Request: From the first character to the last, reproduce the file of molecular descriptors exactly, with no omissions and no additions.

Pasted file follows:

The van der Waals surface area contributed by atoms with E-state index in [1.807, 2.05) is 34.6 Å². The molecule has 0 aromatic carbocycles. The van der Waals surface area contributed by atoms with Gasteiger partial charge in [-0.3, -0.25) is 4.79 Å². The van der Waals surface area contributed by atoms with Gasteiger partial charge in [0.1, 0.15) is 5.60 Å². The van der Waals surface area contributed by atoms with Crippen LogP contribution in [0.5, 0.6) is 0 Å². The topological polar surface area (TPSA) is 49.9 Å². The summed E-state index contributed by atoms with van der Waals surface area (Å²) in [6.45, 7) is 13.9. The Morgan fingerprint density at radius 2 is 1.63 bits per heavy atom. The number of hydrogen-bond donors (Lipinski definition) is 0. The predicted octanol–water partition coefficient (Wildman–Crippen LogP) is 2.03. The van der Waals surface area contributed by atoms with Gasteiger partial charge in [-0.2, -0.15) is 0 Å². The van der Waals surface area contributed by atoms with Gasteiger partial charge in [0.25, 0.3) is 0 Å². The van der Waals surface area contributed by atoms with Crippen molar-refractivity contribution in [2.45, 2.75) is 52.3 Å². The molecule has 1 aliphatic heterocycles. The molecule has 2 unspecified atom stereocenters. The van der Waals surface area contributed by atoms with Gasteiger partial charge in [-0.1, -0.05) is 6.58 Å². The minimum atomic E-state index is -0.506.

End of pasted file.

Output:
The van der Waals surface area contributed by atoms with E-state index in [1.807, 2.05) is 34.6 Å². The molecule has 0 aromatic carbocycles. The van der Waals surface area contributed by atoms with Gasteiger partial charge in [-0.3, -0.25) is 4.79 Å². The van der Waals surface area contributed by atoms with Gasteiger partial charge in [0.1, 0.15) is 5.60 Å². The van der Waals surface area contributed by atoms with Crippen LogP contribution in [0.5, 0.6) is 0 Å². The topological polar surface area (TPSA) is 49.9 Å². The summed E-state index contributed by atoms with van der Waals surface area (Å²) in [6.45, 7) is 13.9. The Morgan fingerprint density at radius 2 is 1.63 bits per heavy atom. The number of hydrogen-bond donors (Lipinski definition) is 0. The predicted octanol–water partition coefficient (Wildman–Crippen LogP) is 2.03. The van der Waals surface area contributed by atoms with Gasteiger partial charge in [-0.2, -0.15) is 0 Å². The van der Waals surface area contributed by atoms with Gasteiger partial charge in [0.25, 0.3) is 0 Å². The van der Waals surface area contributed by atoms with Crippen molar-refractivity contribution in [2.45, 2.75) is 52.3 Å². The molecule has 1 aliphatic heterocycles. The molecule has 2 unspecified atom stereocenters. The van der Waals surface area contributed by atoms with Gasteiger partial charge in [-0.1, -0.05) is 6.58 Å². The minimum atomic E-state index is -0.506.